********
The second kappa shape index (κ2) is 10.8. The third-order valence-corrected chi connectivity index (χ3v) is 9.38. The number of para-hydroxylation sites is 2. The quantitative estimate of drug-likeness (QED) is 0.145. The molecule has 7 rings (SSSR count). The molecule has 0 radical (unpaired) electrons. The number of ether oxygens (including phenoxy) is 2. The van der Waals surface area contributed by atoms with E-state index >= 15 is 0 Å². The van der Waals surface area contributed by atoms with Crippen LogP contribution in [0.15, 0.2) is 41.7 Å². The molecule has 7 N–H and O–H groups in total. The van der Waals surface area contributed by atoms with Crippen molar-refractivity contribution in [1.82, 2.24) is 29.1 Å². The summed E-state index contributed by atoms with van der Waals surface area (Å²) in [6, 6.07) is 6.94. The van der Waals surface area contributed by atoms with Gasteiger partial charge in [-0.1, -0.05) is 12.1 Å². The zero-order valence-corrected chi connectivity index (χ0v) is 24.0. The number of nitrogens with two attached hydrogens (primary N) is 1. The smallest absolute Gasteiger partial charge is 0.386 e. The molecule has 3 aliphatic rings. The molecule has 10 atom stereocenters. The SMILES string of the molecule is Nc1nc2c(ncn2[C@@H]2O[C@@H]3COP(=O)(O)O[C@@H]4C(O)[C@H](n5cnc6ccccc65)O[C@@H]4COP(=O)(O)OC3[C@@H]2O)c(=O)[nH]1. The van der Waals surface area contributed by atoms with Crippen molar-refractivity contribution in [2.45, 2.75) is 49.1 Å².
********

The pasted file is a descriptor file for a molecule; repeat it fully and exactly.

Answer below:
The second kappa shape index (κ2) is 10.8. The third-order valence-corrected chi connectivity index (χ3v) is 9.38. The number of para-hydroxylation sites is 2. The quantitative estimate of drug-likeness (QED) is 0.145. The molecule has 7 rings (SSSR count). The molecule has 0 radical (unpaired) electrons. The number of ether oxygens (including phenoxy) is 2. The van der Waals surface area contributed by atoms with E-state index >= 15 is 0 Å². The van der Waals surface area contributed by atoms with Crippen LogP contribution in [0.15, 0.2) is 41.7 Å². The molecule has 7 N–H and O–H groups in total. The van der Waals surface area contributed by atoms with Crippen molar-refractivity contribution in [1.82, 2.24) is 29.1 Å². The summed E-state index contributed by atoms with van der Waals surface area (Å²) in [6, 6.07) is 6.94. The van der Waals surface area contributed by atoms with Gasteiger partial charge in [-0.1, -0.05) is 12.1 Å². The zero-order valence-corrected chi connectivity index (χ0v) is 24.0. The number of nitrogens with two attached hydrogens (primary N) is 1. The smallest absolute Gasteiger partial charge is 0.386 e. The molecule has 3 aliphatic rings. The molecule has 10 atom stereocenters. The SMILES string of the molecule is Nc1nc2c(ncn2[C@@H]2O[C@@H]3COP(=O)(O)O[C@@H]4C(O)[C@H](n5cnc6ccccc65)O[C@@H]4COP(=O)(O)OC3[C@@H]2O)c(=O)[nH]1. The van der Waals surface area contributed by atoms with Crippen molar-refractivity contribution in [2.45, 2.75) is 49.1 Å².